Brooklyn Sen. Zellnor Myrie said on Tuesday that he, Assemblymember Diana C. Richardson, members of Community Board 9 and a host of volunteers knocked on thousands of doors during “Census Day of Action” on Saturday.
“We knocked on over 2,000 doors this weekend for our Census Day of Action,” said Myrie, representative for the 20th Senatorial District in a message to constituents, reminding them that “the census is coming up in less than two weeks.”
Myrie, whose grandmother hails from Jamaica, said over 90 volunteers went “door-to-door” in Brooklyn in raising awareness about the Census.
He said 80 percent of Brooklynites live in hard-to-count neighborhoods, stating that Brooklyn has “one of the lowest census participation rates in the country.”
Richardson, the daughter of Aruban and St. Martin immigrants, represents the 43rd Assembly District in Brooklyn. Her district juxtaposes Myrie’s in Crown Heights, Brooklyn.
Following the recent launch of Gov. Andrew M. Cuomo’s Census Council, New York’s campaign to make sure every New Yorker is counted in the upcoming 2020 Census continued last month with four conferences across the state.
Cuomo’s office said that State officials moderated panels in Buffalo, Rochester, Syracuse and Long Island, to inform counties and community-based organizations on how to apply for available State funding, as well as best practices to coordinate efforts and resources to reach at-risk and hard-to-count communities.
The conferences also focused on leadership and messaging strategies to implement, improving digital literacy and opening up places for individuals to fill their Census online.
“We are committing significant resources to our efforts to get a complete count because the 2020 Census is critical to the future of our great state,” Cuomo said. “At this critical time in the history of this nation and this state, we are going to get the job done and make sure every New Yorker is counted and represented.”
In January, the governor proposed an additional $10 million in the FY 2021 budget, bringing the State’s total committed resources up to $70 million, “to ensure a fair and complete count of every New Yorker in the census.”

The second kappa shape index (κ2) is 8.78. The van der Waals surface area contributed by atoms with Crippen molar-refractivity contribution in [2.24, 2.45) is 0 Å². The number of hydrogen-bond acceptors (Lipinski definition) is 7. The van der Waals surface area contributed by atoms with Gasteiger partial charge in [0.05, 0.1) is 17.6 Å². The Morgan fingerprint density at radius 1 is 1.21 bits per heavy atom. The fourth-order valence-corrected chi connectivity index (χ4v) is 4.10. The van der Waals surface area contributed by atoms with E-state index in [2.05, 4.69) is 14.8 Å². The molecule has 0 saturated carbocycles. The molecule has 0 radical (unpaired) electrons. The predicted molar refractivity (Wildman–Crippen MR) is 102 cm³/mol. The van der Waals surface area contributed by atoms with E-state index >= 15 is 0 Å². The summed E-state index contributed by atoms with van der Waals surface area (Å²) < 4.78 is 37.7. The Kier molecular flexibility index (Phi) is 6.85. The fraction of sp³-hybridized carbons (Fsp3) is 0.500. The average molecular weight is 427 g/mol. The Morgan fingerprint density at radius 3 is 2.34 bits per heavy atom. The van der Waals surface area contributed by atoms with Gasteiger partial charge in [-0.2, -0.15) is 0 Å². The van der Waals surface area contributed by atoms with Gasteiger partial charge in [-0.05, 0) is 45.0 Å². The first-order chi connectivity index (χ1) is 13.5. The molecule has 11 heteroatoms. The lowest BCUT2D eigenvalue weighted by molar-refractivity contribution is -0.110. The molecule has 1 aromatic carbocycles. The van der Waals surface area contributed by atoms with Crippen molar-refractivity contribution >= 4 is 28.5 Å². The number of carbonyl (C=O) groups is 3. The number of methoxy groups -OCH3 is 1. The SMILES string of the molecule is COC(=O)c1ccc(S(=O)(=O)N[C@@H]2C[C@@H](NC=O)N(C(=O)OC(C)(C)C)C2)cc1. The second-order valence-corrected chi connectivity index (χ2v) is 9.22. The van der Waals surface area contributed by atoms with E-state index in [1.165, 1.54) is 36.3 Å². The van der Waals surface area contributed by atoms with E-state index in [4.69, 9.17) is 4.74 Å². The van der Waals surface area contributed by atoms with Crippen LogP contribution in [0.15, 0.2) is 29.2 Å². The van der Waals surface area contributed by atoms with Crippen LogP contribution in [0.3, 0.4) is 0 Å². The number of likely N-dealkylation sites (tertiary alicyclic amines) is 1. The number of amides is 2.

The governor also established the Census Council, which is co-chaired by Martin Luther King III, Lucy Liu and Lin-Manuel Miranda.
Cuomo’s office said that dozens of State agencies and authorities, as well as State University of New York (SUNY) and City University of New York (CUNY), are deploying resources and using their ongoing contact with the public to get residents to fill out the Census.
These State entities include the Departments of Labor, Motor Vehicles, Agriculture and Markets; the offices of Mental Health, Alcohol and Substance Abuse, and People with Developmental Disabilities; Empire State Development; and the Division of Veterans Affairs, which are conducting outreach and providing Census-related information across their millions of contacts with the public.
The State’s support for the Census count builds on findings and recommendations released in October 2019 by the New York State Complete Count Commission, which held 10 public hearings and reviewed hundreds of comments, expert testimonies and in-depth analysis of previous census results, according to the Office of the Governor.
It said that the Commission found that the 2020 Census faces unprecedented challenges. For the first time, the Census will be conducted primarily online.
The Office of the Governor said that while the Trump administration failed in its effort to include a citizenship question on the Census, “its attempt to do so spread fear among immigrant communities.”
In addition, the Office said that the Trump administration and Congress have also failed to fully fund Census operations in the years leading up to 2020.
“As a result of that failure, the Census Bureau has been forced to cut costs, shifting responsibility for on-the-ground work necessary to drive participation in the 2020 Census from the federal government to state and local partners,” the statement said, adding that the number of U.S. Census Bureau field offices in New York has dropped from 35 in 2010 to 21 in 2020.
“The Census Council will help fill the gap from the federal cuts and inaction,” the Office of the Governor said.